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‘We need the literature of other countries to expand our
horizons and stimulate our ideas. Without it, we are not only
diminished, we are starved’
(The Times, Magnus Linklater 29/06/05)
Secret of the Blue Glass (The)
by Tomiko Inui
Age Range: 9-11
Set in Tokyo, the story begins in 1913, when young Tatsuo Moriyami is entrusted with the task of looking after the Little People by his English teacher Miss MacLachlan who is returning to England. There is only one thing they need to survive – a nightly glass of milk, served in a sparkling blue goblet.
As the years go by both Tatsuo and the Little People, Fern and Balbo who are just four inches high, have families of their own and the responsibility of the milk in the blue glass goblet is passed down to Tatsuo’s children. The Little People with their two children, Robin and Iris, live on a bookshelf in a dusty library where they sleep in cigarette boxes. They craft shoes from old book jackets, spin silk from spider’s webs and mill flour from acorns. First, it is Tatsuo's son Tetsu who looks after them and then it is passed to his daughter Yuri.
When the Second World War comes to Japan it brings a dangerous new kind of patriotism. While Tatsuo is imprisoned for being a traitor, Tetsu must fight for his country and second son Shin, although too young to join the army, is fiercely nationalistic.
Yuri is evacuated to the countryside on her own, taking the Little People with her. As milk becomes scarce, and Yuri struggles to feed them battling rationing and her own illness, they face danger and begin to fear for their lives. What is to become of the Little People if the milk runs out?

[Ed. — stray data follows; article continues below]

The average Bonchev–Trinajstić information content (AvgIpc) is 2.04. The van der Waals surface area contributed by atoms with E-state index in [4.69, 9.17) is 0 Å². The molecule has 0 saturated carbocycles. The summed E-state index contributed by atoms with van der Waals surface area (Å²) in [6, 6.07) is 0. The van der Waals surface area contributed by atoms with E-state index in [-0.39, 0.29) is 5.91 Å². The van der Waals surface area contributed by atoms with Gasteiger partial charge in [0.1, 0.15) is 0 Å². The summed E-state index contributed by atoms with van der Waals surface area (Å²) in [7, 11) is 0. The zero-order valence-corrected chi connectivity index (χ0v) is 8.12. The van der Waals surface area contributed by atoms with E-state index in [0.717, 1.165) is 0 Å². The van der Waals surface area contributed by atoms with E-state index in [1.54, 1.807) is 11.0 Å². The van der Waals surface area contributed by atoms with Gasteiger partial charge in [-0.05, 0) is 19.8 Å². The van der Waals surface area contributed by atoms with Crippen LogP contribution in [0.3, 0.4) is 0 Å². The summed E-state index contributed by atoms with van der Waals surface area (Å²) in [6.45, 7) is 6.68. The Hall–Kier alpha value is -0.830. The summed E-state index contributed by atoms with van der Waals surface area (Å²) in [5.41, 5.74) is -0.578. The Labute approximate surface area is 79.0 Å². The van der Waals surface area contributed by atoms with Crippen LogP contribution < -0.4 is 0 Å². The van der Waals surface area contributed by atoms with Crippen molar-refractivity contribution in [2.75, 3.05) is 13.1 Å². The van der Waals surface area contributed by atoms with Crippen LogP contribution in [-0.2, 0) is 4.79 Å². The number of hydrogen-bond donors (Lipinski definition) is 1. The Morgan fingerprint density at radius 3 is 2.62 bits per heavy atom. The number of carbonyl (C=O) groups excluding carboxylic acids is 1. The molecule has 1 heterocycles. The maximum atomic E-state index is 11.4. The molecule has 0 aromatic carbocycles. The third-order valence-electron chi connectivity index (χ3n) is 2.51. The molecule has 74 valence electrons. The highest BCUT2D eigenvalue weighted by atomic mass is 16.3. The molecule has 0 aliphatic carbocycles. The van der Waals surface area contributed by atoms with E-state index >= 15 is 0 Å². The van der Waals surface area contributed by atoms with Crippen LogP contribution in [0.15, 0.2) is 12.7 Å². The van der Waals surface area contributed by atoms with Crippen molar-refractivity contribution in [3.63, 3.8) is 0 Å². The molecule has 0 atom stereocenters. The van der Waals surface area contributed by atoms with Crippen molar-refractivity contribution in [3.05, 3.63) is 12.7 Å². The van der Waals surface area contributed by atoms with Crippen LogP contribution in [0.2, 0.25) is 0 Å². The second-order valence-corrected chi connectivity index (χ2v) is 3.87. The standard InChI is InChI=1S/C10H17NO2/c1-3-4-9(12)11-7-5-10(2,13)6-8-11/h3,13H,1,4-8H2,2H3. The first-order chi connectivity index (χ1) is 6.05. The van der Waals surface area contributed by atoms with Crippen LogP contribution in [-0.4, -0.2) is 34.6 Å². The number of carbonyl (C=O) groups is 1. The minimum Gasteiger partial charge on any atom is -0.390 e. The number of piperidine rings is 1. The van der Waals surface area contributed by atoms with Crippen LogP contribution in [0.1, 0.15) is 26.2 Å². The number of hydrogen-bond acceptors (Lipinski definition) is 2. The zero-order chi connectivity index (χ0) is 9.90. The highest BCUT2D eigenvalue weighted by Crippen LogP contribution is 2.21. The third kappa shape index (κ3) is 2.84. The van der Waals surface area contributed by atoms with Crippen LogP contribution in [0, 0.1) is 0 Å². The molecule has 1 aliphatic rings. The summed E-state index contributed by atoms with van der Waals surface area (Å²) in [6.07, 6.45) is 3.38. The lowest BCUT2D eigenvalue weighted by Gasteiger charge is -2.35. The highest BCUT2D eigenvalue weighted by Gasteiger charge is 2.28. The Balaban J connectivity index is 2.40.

The Secret of the Blue Glass was written in 1959 by award-winning Japanese author Tomiko Inui (1924-2002) and this is the first English translation, by Ginny Tapley Takemori, published by Pushkin Children’s Books. Whilst having a fairy-tale element – the Little People are reminiscent of The Borrowers there is also the sprightly little imp Amanejakki and a couple of talking pigeons. However, the fantasy element is set against the backdrop of the very real events of the Second World War.
There are few children's books about this period from a Japanese perspective. The Little People's story is cleverly woven with historical detail of the hardship experienced by the ordinary Japanese population, both in Tokyo and the countryside.
Underlying this is a subtle sub-text. The Little People are British and have been left in the care of a Japanese family. When war breaks out they are not only in danger from a lack of milk but also of their origins being discovered. In the last few pages of the book Yuri's mother tells her daughter about a time when Japan was not warped by a fanatical nationalism, of a kinder, wiser Japan from a bygone age, one that perhaps they can hope to return to.
An unusual and deeply moving book.